Monthly Archives: April 2013

Tulsa Disability Attorney: ALJ Union Files Lawsuit, Claims Illegal Case Quota

On April 19, a union representing Administrative Law Judges (ALJs) filed a lawsuit claiming that its members are subject to an illegal quota that requires them to decide an average of more than two cases per day. The Association of Administrative Law Judges filed the lawsuit in a Chicago federal court. The lawsuit names the Social Security Administration (SSA) and acting SSA commissioner Carolyn Colvin as defendants. The union represents 1,400 ALJs. “When the goals are too high, the easy way out is to pay the case,” Randall Frye, the president of the Association of Administrative Law Judges told the Associated Press. “Paying the case is a decision that might be three pages long. When you deny benefits, it’s usually a 15- or 20-page denial that takes a lot more time and effort.” The SSA has a productivity goal for ALJs to hear 500 to 700 cases per year. The…
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Eight Former SSA Commissioners Denounce NPR Piece in Open Letter

Earlier this month, eight former commissioners of the Social Security Administration (SSA) wrote an open letter to the public expressing their concerns with an NPR story entitled “Unfit for Work: The Startling Rise of Disability in America.” We have been covering the fallout from the story  since it was published in March, and multiple observers have pointed out how key details were omitted that could lead people to believe that all Social Security Disability Insurance (SSDI) recipients are lazy or entitled. In their letter, the commissioners argue that the Social Security system is necessary for people with severe disabilities. “Approximately 1 in 5 of our fellow Americans live with disabilities, but only those with the most significant disabilities qualify for disability benefits,” the letter said. “Disabled beneficiaries often report multiple impairments, and many have such poor health that they are terminally ill: about 1 in 5 male [SSDI] beneficiaries and…
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Applicants Will Now Know ALJ’s Name Before Hearing

Last week, the Social Security Administration (SSA) was expected to begin disclosing the names of the Administrative Law Judges (ALJ) scheduled to oversee applicant Social Security Disability Insurance (SSDI) appeal cases. Last year, the SSA began the practice of not informing SSDI applicants about the ALJ assigned to their appeal before a hearing. The change back to naming the ALJ was scheduled to take place on April 20. This is good news for applicants and SSDI attorneys. Knowing the intricacies of a judge’s thinking or the way they conduct a hearing is important during the appeals process. ALJs have various ways they like to conduct hearings, including ways they request pre-hearing documentation. Nearly 850,000 people filed a disability claim appeal for a hearing during fiscal year 2012 after being denied during an initial application. The SSDI application process has five levels: application, reconsideration, hearing, appeals council and federal court. During…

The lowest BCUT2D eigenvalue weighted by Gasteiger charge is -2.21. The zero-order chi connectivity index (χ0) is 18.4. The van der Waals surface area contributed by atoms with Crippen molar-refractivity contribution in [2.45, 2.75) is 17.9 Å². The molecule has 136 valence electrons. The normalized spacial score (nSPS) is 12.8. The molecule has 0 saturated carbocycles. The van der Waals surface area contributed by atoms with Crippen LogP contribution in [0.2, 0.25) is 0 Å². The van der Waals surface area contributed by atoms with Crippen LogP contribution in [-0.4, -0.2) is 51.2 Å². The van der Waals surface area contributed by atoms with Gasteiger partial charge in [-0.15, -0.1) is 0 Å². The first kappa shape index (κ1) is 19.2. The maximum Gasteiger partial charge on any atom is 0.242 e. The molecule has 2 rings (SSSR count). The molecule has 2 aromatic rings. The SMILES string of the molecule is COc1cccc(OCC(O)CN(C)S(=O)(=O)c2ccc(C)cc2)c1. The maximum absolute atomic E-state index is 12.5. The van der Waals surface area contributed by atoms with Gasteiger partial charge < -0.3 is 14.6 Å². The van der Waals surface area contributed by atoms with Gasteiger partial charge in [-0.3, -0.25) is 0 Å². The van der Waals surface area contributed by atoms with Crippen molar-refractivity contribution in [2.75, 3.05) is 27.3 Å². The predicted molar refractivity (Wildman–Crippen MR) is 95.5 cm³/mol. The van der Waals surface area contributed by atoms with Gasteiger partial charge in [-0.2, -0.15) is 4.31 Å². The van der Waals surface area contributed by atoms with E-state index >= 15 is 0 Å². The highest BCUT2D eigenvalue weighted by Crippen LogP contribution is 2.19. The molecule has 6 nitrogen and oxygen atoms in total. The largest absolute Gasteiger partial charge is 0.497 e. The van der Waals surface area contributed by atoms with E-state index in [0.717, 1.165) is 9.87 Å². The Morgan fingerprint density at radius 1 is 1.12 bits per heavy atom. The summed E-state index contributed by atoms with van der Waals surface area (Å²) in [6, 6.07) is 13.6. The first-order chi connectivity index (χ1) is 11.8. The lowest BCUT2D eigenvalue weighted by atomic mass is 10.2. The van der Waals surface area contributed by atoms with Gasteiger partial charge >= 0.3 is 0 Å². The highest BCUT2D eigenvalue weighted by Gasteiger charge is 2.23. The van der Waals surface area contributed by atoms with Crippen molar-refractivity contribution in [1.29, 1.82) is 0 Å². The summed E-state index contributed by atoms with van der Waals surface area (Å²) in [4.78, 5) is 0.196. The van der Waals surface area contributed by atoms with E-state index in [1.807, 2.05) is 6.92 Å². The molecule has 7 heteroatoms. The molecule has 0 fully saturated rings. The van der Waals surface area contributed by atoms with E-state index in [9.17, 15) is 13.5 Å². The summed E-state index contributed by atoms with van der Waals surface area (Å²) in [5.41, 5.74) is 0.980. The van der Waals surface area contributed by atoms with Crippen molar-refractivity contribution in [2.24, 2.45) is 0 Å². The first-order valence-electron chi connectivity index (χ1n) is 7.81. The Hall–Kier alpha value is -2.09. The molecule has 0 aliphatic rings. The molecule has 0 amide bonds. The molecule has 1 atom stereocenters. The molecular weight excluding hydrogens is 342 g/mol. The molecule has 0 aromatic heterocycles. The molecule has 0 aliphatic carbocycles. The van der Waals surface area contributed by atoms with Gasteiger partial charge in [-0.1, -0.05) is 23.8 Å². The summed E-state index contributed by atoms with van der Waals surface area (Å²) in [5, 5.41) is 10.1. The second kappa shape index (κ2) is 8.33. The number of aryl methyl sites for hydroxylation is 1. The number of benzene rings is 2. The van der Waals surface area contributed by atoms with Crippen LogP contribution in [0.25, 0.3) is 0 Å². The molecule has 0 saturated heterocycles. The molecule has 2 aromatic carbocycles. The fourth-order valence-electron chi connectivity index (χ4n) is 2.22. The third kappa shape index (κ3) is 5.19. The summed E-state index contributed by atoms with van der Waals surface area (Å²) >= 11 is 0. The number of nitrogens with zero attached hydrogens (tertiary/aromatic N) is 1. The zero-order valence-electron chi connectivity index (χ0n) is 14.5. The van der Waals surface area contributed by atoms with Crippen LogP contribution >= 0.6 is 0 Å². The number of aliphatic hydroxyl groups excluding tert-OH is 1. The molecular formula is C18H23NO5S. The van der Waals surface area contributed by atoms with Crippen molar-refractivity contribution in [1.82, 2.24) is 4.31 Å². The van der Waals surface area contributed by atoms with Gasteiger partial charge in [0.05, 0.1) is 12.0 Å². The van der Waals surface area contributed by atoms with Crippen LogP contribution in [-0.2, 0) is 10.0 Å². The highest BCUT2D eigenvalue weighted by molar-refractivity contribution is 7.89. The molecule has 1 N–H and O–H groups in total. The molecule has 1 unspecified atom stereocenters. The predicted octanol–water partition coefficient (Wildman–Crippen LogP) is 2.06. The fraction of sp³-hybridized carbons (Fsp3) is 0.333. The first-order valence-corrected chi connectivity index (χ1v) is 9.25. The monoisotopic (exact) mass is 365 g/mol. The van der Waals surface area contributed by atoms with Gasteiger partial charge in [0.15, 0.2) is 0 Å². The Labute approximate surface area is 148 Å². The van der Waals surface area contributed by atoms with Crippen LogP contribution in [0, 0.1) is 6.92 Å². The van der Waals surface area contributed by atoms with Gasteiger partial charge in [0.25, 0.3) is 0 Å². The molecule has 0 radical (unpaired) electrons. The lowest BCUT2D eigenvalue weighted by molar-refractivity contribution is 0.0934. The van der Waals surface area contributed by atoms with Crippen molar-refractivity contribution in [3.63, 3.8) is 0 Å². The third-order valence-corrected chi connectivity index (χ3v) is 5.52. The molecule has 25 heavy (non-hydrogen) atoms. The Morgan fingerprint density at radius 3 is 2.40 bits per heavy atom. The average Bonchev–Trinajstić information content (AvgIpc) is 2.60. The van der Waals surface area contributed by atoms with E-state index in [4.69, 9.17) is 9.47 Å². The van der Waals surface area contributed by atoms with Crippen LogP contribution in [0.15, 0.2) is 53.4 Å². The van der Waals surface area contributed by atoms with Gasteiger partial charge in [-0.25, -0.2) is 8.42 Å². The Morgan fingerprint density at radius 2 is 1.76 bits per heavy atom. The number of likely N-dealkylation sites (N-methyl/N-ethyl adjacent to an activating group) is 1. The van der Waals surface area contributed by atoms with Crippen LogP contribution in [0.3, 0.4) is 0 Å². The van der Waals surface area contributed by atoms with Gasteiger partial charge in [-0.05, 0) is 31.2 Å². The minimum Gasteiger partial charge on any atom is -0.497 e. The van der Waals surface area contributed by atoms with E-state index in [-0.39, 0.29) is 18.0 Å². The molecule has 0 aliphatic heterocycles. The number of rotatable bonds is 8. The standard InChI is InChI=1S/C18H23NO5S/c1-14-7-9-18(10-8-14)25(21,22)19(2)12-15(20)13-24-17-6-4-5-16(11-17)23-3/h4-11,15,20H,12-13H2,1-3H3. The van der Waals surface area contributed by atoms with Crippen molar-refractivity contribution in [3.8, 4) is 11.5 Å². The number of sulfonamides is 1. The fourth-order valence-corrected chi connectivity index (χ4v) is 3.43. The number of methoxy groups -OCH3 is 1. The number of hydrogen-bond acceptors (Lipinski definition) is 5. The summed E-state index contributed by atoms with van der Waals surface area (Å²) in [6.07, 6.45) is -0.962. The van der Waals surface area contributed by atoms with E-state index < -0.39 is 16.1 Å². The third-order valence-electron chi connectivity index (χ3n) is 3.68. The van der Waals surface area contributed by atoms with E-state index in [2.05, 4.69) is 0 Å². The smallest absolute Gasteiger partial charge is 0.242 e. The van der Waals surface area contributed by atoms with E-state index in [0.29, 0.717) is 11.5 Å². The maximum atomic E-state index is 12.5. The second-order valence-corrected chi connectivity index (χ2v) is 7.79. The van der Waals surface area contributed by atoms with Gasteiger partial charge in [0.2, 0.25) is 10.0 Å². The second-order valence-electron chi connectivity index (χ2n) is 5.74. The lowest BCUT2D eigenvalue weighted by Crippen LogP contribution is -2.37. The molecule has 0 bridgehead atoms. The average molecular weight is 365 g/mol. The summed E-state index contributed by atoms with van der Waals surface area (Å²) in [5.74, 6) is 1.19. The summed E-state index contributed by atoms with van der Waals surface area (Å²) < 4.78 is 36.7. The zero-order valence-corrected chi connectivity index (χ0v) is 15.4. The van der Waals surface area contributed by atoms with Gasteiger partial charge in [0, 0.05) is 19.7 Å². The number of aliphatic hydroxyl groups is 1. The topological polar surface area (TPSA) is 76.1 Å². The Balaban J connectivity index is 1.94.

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Tulsa Disability Attorney: House Democrats Concerned Over Proposed SSDI Cuts

Updating a blog post we brought you last week, various news outlets are reporting that President Obama is struggling to convince House Democrats to cut Social Security Disability Insurance (SSDI) or Supplemental Security Income (SSI) benefits. The proposed cut, known as “chained CPI,” is a 0.3 percent reduction to the yearly cost-of-living adjustment associated with benefit payments. According to the congressional newspaper The Hill, the White House sent an advisor to the Capitol last week to meet with House Democrats in an effort to soothe their concerns over cuts proposed in his 2014 budget. “For me, there’s no question. If this is a negotiation on budget issues, trying to deal with deficits, then Social Security has never added a single penny to the deficits of this country or to the national debt,” Representative Xavier Becerra, a California Democrat and chair of the House Democratic Caucus told The Hill. “So if…
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